05 April 2014

#144 Nitrogen cycle

Nitrogen is essential for the formation of amino acids to make proteins. The nitrogen cycle describes the ways in which nitrogen is recycled.










Nitrogen cycle 

The element nitrogen is a very unreactive gas. Plants are not able to change it into nitrogen compounds, but it is needed to form proteins. Nitrogen compounds become available for plants in the soil in a number of ways, including:
  • nitrogen-fixing bacteria (some plants – legumes such as peas, beans and clover – have roots with nodules that contain these bacteria, so the plant receives a direct source of nitrates)
  • breakdown of dead plants and animals by decomposers (bacteria, fungi and invertebrates)
  • the addition of artificial fertilizers, compost (decaying plant material) and manure (decaying animal waste – urine and faeces)
  • lightning – its energy causes nitrogen to react with oxygen.

Plants absorb nitrates into their roots by active uptake. The nitrates are combined with glucose (from photosynthesis) to form protein. Proteins are passed through the food chain as animals eat the plants. When animals digest proteins the amino acids released can be reorganized to form different proteins.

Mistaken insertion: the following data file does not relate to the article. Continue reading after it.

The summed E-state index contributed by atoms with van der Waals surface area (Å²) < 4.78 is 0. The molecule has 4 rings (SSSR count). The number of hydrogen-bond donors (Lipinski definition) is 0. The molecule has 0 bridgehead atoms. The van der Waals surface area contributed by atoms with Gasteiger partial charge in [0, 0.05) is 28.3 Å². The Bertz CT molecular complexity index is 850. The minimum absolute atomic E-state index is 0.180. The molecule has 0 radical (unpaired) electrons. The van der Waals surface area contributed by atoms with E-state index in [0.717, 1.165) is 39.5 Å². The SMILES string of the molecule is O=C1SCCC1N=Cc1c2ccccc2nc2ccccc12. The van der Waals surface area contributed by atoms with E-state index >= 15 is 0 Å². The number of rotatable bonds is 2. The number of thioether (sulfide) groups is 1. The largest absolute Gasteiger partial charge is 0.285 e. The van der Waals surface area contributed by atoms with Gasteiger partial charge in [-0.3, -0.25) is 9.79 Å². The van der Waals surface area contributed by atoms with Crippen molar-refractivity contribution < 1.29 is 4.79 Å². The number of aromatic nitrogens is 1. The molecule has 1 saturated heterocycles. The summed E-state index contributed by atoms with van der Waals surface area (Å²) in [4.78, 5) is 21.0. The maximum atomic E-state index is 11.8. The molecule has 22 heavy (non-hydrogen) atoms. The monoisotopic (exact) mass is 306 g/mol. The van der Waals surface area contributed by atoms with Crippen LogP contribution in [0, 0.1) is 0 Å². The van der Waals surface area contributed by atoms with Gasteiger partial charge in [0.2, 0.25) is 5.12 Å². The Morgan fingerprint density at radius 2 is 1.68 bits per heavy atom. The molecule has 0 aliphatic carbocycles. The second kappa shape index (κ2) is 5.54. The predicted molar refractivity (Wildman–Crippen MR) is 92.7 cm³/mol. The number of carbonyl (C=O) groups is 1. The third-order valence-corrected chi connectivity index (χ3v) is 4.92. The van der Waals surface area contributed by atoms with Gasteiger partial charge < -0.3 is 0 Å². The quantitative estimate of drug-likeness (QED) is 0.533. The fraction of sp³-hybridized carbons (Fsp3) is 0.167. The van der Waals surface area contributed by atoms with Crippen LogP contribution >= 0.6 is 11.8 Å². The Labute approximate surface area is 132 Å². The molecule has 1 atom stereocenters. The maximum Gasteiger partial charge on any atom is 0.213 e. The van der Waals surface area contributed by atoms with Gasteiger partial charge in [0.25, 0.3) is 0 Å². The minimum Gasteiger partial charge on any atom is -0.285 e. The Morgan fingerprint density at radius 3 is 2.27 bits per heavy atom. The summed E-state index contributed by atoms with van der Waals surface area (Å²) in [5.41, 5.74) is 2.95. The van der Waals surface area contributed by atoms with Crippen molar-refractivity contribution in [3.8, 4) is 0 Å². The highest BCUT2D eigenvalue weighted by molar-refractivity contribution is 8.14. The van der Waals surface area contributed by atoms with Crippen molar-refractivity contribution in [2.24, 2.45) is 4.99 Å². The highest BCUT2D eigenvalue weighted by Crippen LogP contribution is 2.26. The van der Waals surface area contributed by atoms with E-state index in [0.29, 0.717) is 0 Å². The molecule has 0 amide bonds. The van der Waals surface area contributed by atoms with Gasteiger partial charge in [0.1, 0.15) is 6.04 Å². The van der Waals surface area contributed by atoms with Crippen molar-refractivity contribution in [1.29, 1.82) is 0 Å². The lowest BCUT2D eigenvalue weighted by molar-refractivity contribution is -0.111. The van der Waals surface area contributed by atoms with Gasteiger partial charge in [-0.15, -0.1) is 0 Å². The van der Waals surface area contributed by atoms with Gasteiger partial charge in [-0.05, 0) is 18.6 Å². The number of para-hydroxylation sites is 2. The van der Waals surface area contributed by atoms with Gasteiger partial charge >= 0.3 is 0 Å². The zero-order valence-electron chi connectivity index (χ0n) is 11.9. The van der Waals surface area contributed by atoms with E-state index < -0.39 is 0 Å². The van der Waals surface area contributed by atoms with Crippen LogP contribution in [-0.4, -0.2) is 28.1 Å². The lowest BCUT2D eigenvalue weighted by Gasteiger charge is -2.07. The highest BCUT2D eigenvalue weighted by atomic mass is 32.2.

Some soil bacteria - denitrifying bacteria- break down nitrogen compounds and release nitrogen back into the atmosphere. This is a destructive process, commonly occurring in waterlogged soil. Farmers try to keep soil well drained to prevent this happening – a shortage of nitrates in the soil stunts the growth of crop plants.

Nitrates and other ammonium compounds are very soluble, so they are easy leaches out of the soil and can cause pollution.

Farmer can increase the fertility (nitrogen compound concentration) of their soil by: 
  • adding artificial fertilisers 
  • adding manure or compost
  • growing leguminous plants, then digging the roots (with their nodules) into the soil. 

Try this

The figure below shows the nitrogen cycle.




1. i) Name the main nitrogen-containing compound found both in plants and in animals.                                                                                             [1 mark]

   ii) Name one nitrogen-containing compound that is present in urine. [1 mark]

   iii) Name the type of organism that causes the changes at A.            [1 mark]

   iv) What atmospheric conditions bring about the change at B?          [1 mark]

2. Using the figure, explain why it is an advantage to have good drainage in most agricultural land.                                                                       [4 marks]

Answer

1. i) Proteins (or amino acids)

    ii) Urea or ammonia or uric acid.

    iii) Bacteria

    iv) Lightning or electrical storms.

2. Four points from:
  • aerated soils allow the activity of useful bacteria
  • to convert ammonium compounds in to nitrites
  • and to convert nitrites into nitrates
  • nitrates can be absorbed by plants
  • to allow growth or formation of protein
  • waterlogged soils encourage denitrifying bacteria
  • which break down nitrates into nitrogen
  • so there would be a shortage of nitrates for plants to absorb
  • leading to poor growth. 

1 comment:

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